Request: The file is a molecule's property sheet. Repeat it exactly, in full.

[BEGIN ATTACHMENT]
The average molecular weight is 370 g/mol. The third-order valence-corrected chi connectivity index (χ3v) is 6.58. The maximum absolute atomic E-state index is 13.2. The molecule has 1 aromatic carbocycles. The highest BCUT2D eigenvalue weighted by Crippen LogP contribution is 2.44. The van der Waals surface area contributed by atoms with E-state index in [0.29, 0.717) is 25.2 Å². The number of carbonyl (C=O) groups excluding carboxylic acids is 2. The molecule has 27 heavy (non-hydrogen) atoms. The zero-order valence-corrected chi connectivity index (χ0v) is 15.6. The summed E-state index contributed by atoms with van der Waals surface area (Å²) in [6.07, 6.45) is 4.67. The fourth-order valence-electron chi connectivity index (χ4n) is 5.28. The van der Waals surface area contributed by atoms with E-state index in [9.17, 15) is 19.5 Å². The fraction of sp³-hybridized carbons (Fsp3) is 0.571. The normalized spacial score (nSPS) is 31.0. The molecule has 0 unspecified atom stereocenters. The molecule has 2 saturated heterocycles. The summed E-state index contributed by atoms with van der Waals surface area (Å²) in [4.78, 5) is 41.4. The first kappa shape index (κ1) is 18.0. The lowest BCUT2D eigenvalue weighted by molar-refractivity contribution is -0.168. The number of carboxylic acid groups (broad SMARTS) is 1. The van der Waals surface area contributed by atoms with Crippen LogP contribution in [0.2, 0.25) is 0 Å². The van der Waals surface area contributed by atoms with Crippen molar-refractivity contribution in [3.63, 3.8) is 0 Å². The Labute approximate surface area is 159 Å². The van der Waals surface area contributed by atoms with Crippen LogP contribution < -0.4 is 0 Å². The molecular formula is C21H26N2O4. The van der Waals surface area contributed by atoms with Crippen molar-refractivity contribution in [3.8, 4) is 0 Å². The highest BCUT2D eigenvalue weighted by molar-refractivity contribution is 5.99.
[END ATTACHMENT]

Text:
The average molecular weight is 370 g/mol. The third-order valence-corrected chi connectivity index (χ3v) is 6.58. The maximum absolute atomic E-state index is 13.2. The molecule has 1 aromatic carbocycles. The highest BCUT2D eigenvalue weighted by Crippen LogP contribution is 2.44. The van der Waals surface area contributed by atoms with E-state index in [0.29, 0.717) is 25.2 Å². The number of carbonyl (C=O) groups excluding carboxylic acids is 2. The molecule has 27 heavy (non-hydrogen) atoms. The zero-order valence-corrected chi connectivity index (χ0v) is 15.6. The summed E-state index contributed by atoms with van der Waals surface area (Å²) in [6.07, 6.45) is 4.67. The fourth-order valence-electron chi connectivity index (χ4n) is 5.28. The van der Waals surface area contributed by atoms with E-state index in [9.17, 15) is 19.5 Å². The fraction of sp³-hybridized carbons (Fsp3) is 0.571. The normalized spacial score (nSPS) is 31.0. The molecule has 0 unspecified atom stereocenters. The molecule has 2 saturated heterocycles. The summed E-state index contributed by atoms with van der Waals surface area (Å²) in [4.78, 5) is 41.4. The first kappa shape index (κ1) is 18.0. The lowest BCUT2D eigenvalue weighted by molar-refractivity contribution is -0.168. The number of carboxylic acid groups (broad SMARTS) is 1. The van der Waals surface area contributed by atoms with Crippen LogP contribution in [0.2, 0.25) is 0 Å². The van der Waals surface area contributed by atoms with Crippen molar-refractivity contribution in [3.63, 3.8) is 0 Å². The Labute approximate surface area is 159 Å². The van der Waals surface area contributed by atoms with Crippen LogP contribution < -0.4 is 0 Å². The molecular formula is C21H26N2O4. The van der Waals surface area contributed by atoms with Crippen molar-refractivity contribution in [3.8, 4) is 0 Å². The highest BCUT2D eigenvalue weighted by molar-refractivity contribution is 5.99.